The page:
Finisterrae (Sergio Caballero)

As one depressed ghost said to the other as they sat by the campfire:

"Are you still going to the psychiatrist?"
"(yes) And I'm still on medication."
"I don't believe in doctors. The most important thing is food ... and sport."

Finisterrae will appear on your screens suddenly in a puff of smoke, next year, some time.


Ode (to Billy Joe)

In the review of Kelly Reichardt’s latest, ‘Meek’s Cutoff‘, I mentioned several of her previous features. I neglected to mention a little film she made back in 1999. As an omission, it’s understandable: running at 48mins, ‘Ode‘ is neither feature nor short and, unsurprisingly, remains without proper distribution. (The copy I saw was a rip from a broadcast on German TV.)

It’s a peculiar little film. Reichardt shot on Super 8 with a friend (Susan Stover) and a handful of actors. The informality of that method seems to suit her work; the interest in small things, subtle transparencies of character. Her next film, ‘Old Joy‘ was a similarly-scaled enterprise: a crew of friends, a few actors, a cabin in the woods. (It also starred Will Oldham, the alt-folk musician who supplies the music for ‘Ode‘.) The do-it-yourself method, though not exactly ‘guerilla’, was empowering. As she commented in an interview in filmmaker magazine:  “Shooting Ode was such an amazing experience for me because I realized that I had the power to make a film and that I didn’t have to be in a holding position waiting on all these outside entities.”

I hadn’t realized ‘Ode‘ was inspired by Bobbie Gentry’s country ballad, ‘Ode to Billy Joe‘ – or rather, according to the end titles, based on the Herman Raucher novel also inspired by the song – but then, at the end of the opening sequence, the mother steps out of the house and delivers lines which paraphrase the famous lyric:

“And then she said I got some news this morning from Choctaw Ridge.  Today Billy Joe McAllister jumped off the Tallahatchie Bridge.”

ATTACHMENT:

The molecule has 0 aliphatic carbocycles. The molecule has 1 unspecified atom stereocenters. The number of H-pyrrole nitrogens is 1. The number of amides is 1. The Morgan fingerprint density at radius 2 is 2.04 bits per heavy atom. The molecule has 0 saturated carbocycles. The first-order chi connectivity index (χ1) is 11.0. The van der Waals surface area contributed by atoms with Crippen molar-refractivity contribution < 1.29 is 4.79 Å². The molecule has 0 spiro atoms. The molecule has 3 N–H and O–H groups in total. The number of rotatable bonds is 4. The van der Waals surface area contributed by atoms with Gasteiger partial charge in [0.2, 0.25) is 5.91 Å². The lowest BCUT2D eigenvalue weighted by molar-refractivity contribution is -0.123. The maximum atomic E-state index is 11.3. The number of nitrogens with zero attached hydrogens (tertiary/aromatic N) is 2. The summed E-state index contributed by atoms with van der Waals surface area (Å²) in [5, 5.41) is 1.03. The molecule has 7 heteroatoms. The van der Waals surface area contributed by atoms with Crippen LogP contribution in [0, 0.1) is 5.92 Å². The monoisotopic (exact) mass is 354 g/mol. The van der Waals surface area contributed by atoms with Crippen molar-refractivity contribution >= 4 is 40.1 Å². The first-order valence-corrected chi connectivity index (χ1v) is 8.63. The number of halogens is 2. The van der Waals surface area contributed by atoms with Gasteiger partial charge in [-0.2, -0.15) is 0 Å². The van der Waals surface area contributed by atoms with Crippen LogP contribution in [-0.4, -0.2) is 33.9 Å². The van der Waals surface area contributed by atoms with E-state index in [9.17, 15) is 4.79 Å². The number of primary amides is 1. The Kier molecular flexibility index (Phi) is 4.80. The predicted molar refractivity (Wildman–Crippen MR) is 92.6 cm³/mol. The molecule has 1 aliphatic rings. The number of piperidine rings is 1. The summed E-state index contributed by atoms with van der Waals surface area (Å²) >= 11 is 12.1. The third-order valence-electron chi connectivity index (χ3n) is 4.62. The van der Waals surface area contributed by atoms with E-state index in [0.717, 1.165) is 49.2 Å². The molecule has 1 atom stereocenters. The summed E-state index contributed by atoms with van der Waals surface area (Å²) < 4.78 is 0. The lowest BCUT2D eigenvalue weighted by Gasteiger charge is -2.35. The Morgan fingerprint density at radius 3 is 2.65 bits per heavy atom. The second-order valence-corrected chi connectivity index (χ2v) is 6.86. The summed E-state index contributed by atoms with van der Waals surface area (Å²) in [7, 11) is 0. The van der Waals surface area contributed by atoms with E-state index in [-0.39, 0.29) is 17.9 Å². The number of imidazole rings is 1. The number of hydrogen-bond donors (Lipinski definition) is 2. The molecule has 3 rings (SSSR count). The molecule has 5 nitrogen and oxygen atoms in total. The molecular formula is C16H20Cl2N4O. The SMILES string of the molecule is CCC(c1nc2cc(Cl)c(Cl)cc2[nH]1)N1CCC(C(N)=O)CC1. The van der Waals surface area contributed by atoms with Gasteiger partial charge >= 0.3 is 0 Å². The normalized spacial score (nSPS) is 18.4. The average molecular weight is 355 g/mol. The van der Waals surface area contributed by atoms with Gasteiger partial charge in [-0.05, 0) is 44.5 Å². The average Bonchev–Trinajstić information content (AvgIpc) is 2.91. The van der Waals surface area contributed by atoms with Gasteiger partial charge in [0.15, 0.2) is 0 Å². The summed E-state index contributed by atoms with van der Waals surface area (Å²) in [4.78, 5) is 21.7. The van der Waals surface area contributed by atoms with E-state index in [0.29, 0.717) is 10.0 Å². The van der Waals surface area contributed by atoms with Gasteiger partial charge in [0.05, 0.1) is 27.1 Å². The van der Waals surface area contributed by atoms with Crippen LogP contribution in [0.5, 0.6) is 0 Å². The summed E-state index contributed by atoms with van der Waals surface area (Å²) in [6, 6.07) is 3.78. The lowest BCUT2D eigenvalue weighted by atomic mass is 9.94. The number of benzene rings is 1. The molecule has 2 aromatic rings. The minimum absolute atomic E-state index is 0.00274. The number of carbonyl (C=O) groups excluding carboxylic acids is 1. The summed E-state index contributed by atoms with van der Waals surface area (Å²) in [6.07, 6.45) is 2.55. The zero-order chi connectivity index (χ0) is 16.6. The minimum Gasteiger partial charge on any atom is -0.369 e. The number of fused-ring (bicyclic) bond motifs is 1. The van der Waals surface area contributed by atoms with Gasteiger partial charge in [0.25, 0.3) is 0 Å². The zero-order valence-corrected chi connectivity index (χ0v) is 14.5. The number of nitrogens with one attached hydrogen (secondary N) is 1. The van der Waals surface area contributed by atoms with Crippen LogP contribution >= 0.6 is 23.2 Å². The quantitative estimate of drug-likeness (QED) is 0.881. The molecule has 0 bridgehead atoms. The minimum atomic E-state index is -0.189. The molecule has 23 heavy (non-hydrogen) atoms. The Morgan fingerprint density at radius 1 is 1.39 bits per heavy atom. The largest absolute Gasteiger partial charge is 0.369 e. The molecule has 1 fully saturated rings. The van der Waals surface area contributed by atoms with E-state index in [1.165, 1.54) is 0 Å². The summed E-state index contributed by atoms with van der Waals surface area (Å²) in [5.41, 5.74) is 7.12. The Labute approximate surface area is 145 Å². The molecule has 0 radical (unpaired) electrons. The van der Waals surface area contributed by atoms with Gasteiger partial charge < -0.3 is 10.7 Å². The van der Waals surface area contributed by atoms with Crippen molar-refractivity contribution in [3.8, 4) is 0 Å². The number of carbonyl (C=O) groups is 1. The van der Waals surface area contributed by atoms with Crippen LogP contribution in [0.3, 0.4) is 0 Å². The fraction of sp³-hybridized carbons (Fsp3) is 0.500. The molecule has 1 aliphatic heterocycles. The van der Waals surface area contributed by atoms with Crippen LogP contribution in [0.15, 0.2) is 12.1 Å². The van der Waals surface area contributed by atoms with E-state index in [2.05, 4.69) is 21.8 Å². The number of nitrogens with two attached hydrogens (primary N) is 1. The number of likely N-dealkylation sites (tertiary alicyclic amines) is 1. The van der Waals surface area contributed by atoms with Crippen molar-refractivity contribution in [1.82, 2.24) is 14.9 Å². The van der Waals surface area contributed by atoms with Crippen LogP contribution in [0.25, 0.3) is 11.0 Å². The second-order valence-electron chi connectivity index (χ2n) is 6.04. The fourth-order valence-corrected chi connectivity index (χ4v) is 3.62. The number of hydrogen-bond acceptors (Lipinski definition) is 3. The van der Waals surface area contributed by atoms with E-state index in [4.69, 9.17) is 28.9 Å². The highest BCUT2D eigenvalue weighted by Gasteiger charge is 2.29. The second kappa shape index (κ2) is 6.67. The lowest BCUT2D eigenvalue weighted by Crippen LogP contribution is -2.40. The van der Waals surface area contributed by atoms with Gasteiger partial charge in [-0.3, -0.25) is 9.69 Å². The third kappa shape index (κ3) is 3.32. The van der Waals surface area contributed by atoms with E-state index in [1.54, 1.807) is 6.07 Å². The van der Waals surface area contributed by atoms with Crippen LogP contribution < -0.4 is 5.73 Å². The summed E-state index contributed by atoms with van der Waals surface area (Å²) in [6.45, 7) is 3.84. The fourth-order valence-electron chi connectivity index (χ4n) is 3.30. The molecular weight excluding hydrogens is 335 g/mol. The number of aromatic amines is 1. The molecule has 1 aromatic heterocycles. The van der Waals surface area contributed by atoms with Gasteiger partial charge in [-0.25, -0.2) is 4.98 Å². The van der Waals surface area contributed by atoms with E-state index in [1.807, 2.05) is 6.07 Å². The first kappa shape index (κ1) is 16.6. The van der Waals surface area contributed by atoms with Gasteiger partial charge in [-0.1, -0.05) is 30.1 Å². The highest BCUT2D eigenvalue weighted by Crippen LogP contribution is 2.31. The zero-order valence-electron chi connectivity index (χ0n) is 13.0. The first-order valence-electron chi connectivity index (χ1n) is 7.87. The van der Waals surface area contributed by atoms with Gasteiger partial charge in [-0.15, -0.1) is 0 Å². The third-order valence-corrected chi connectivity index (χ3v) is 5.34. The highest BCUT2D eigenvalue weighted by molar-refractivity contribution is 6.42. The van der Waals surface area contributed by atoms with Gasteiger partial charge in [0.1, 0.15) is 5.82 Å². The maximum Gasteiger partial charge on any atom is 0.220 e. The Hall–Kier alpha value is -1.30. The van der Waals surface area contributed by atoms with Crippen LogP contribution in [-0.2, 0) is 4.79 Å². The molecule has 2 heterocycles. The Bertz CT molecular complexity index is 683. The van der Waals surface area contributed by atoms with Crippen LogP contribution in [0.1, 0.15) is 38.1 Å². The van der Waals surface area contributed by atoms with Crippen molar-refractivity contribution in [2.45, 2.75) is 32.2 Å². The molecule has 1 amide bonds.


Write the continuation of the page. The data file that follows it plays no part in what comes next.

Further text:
A tragic suicide. The film and the Raucher novel provide an answer to the immediate question: why? According to them, Billy Joe had discovered he was gay. He’d got it on with a guy he met at the local fair and couldn’t get his mojo back to consummate his love affair with the conflicted daughter of a Baptist minister. It could happen, I suppose. The boy wasn’t especially religious – which is a pity, as he might have found a chaste marriage and closet homosexuality would have fitted him well for a career in the ministry.

The song focuses on the irony of the parent’s indifferent attitude to the tragedy, unaware of their daughter’s sense of loss, as they serve dinner. The film evokes a degree of irony by leading us through the star-crossed romance in flashback from the news of the boy’s death and back again, but the heart of it is this awkward, urgent, ingenuous adolescent love captured with tremulous, shaky  Super 8 camerawork. What is it about Super 8 that is so apt for summer love? Is it the strong contrast, the saturation of colour? Is it the way it the image shimmers and distorts when blown up to 16mm? Of the curious tension between these artificial qualities and its handheld immediacy, its voyeurism. I don’t know, but it works nicely here.

Reichardt experiments with voice-over too, but this is less successful. It’s implied by the non-synchronous audio recording required by Super 8 – or in other words, by the fact, that it’s all dubbed. The girl’s reflections are welcome, but the ole southern narrator is an unwanted intrusion. It doesn’t sink the film the way the affectless, tranquilized voice of the heroine does in ‘River of Grass‘, Reichardt’s first feature.

“You took all my clothes off. I always figured, when that happened, I’d be a woman ‘fore they went back on again.”

“You are a woman.”

“I’m not. …  I’m just a bruised girl.”

Soulboy, or How to miss an opportunity

A film set in the ecstatic world of Northern Soul. Mmm, sounds good. Recreating Wigan Casino in its early seventies heyday. Keep talking. Great music, great dancing, great sex. Okay, I’m in. What could possibly go wrong?